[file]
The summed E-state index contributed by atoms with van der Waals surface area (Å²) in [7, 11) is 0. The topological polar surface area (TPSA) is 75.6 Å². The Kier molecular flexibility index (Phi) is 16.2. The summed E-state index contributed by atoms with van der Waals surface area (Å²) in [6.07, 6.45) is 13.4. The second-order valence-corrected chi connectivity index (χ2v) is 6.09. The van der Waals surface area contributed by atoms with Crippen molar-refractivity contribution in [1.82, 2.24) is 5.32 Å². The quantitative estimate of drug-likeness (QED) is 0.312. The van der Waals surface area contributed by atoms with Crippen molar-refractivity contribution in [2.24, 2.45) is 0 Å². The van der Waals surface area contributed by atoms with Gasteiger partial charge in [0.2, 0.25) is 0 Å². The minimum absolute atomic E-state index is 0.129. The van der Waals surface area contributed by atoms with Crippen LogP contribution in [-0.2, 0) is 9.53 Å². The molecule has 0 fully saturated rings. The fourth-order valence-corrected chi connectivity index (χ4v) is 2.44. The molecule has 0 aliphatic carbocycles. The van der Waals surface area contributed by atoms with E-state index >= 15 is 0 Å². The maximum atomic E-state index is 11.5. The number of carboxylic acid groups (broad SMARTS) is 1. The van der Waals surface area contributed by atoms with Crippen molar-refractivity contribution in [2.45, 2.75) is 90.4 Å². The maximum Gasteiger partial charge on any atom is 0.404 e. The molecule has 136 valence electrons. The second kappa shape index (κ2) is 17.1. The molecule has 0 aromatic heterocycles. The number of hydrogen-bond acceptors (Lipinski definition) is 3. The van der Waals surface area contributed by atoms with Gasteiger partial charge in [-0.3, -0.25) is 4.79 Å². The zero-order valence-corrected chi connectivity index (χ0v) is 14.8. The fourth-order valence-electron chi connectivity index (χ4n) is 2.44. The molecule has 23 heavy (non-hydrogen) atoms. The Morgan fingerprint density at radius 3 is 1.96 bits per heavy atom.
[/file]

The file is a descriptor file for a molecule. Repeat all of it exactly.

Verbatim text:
The summed E-state index contributed by atoms with van der Waals surface area (Å²) in [7, 11) is 0. The topological polar surface area (TPSA) is 75.6 Å². The Kier molecular flexibility index (Phi) is 16.2. The summed E-state index contributed by atoms with van der Waals surface area (Å²) in [6.07, 6.45) is 13.4. The second-order valence-corrected chi connectivity index (χ2v) is 6.09. The van der Waals surface area contributed by atoms with Crippen molar-refractivity contribution in [1.82, 2.24) is 5.32 Å². The quantitative estimate of drug-likeness (QED) is 0.312. The van der Waals surface area contributed by atoms with Crippen molar-refractivity contribution in [2.24, 2.45) is 0 Å². The van der Waals surface area contributed by atoms with Gasteiger partial charge in [0.2, 0.25) is 0 Å². The minimum absolute atomic E-state index is 0.129. The van der Waals surface area contributed by atoms with Crippen LogP contribution in [-0.2, 0) is 9.53 Å². The molecule has 0 fully saturated rings. The fourth-order valence-corrected chi connectivity index (χ4v) is 2.44. The molecule has 0 aliphatic carbocycles. The van der Waals surface area contributed by atoms with E-state index >= 15 is 0 Å². The maximum atomic E-state index is 11.5. The number of carboxylic acid groups (broad SMARTS) is 1. The van der Waals surface area contributed by atoms with Crippen molar-refractivity contribution in [2.45, 2.75) is 90.4 Å². The maximum Gasteiger partial charge on any atom is 0.404 e. The molecule has 136 valence electrons. The second kappa shape index (κ2) is 17.1. The molecule has 0 aromatic heterocycles. The number of hydrogen-bond acceptors (Lipinski definition) is 3. The van der Waals surface area contributed by atoms with Gasteiger partial charge in [-0.3, -0.25) is 4.79 Å². The zero-order valence-corrected chi connectivity index (χ0v) is 14.8. The fourth-order valence-electron chi connectivity index (χ4n) is 2.44. The molecule has 23 heavy (non-hydrogen) atoms. The Morgan fingerprint density at radius 3 is 1.96 bits per heavy atom.